But this play is really about the note-perfect Richard Louis James, who is fearless, inventive, and lascivious as Sade. While he was warmly lovely as Stanislavski in last year's The Death of Meyerhold, James has a real gift for creepy, as evidenced by his recent turns in The Play About the Baby at Shotgun and as John Ruskin's nasty, hidebound father in CenterREP's The Countess. Here is a creepiness alloyed with intelligence and wit and an incisive understanding of human nature, all of which James brings forward in such a way that we can't help but admire his Sade. "Would that he were anything but a comely boy surrounded by priests," he hisses as he tells the story of one young unfortunate, and the audience leans forward gleefully, complicit with Sade in his toying with the abbé. The abbé, even were he played by an actor as strong as James, would still be way out of his depth dealing with Sade. At one point, when the younger man insists that a certain act is physically impossible, Sade purrs, "We don't run in the same circles, do we, my cherub?"
This toying is the center of Wright's play, not the relationship between Sade and Madeline, as in the film. Caught between disgust, grudging admiration for his charge, and the demands of his superior, the abbé must be pushed to commit unspeakable acts. Taylor Valentine's abbé, although he does ring false at the beginning, gains in strength as the play progresses and becomes truly heartbreaking by the end.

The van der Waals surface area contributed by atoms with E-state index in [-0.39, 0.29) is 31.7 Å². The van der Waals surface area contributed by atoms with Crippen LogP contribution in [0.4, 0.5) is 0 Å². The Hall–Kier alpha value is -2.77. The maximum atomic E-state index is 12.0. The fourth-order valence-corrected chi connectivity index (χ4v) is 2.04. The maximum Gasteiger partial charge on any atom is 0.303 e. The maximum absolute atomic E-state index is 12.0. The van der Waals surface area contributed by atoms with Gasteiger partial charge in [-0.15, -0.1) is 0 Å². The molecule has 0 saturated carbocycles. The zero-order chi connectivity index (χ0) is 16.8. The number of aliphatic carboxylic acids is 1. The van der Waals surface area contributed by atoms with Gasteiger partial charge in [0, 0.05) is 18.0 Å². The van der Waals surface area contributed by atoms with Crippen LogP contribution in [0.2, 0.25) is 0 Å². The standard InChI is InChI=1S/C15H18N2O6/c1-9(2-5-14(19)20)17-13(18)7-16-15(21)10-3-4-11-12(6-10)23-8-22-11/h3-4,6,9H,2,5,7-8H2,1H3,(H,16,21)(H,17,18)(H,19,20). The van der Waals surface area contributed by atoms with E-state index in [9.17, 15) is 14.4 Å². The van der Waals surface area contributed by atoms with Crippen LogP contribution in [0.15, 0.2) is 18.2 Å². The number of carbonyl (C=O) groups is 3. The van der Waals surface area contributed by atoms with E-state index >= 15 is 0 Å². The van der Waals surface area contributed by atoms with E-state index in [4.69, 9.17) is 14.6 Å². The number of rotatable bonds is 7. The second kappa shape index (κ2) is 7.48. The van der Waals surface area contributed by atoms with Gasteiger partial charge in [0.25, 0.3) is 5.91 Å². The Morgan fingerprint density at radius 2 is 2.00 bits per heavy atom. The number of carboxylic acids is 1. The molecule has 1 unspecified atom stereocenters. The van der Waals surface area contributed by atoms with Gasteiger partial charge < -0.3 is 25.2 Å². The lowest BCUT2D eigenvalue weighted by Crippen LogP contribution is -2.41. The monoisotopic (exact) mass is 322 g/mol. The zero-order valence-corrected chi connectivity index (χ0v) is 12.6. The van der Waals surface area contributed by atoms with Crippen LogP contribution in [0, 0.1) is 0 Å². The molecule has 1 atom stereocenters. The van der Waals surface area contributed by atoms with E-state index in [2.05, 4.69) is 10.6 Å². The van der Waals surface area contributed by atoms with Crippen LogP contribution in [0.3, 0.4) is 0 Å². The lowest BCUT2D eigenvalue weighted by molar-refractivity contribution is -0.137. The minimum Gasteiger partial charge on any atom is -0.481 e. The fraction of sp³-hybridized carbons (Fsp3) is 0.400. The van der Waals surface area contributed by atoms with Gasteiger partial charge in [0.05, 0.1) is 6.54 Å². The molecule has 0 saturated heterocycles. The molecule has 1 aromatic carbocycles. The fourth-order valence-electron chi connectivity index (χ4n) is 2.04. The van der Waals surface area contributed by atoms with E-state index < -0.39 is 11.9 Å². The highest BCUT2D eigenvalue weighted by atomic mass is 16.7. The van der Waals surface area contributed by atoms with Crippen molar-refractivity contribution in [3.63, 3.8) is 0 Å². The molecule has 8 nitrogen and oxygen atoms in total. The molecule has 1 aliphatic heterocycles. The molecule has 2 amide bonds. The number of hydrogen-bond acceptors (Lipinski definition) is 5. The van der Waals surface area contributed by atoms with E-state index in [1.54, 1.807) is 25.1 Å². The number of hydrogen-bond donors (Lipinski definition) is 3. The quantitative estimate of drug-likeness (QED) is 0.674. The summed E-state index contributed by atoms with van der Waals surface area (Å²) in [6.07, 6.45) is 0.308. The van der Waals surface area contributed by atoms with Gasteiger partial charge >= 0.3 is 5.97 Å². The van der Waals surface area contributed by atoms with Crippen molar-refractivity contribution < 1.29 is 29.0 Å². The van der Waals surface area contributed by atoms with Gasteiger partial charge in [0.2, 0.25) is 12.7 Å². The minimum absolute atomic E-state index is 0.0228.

Quills is a delicately balanced work that needs a strong cast to move convincingly from truly comic moments to blatant despair. Director Reid Davis, although he clearly understood Wright's intent and captures many of the play's subtleties, did not assemble the cast he needed. Fortunately he did get Richard Louis James as his Sade, who would be worth the price of admission alone if the Shotgunners were charging any this season. Along with the buggery and acid social commentary, there's a soft side to Sade, and thanks to James we get that too: Stripped of his paper, ink, clothes, and dignity, his Sade yet prevails.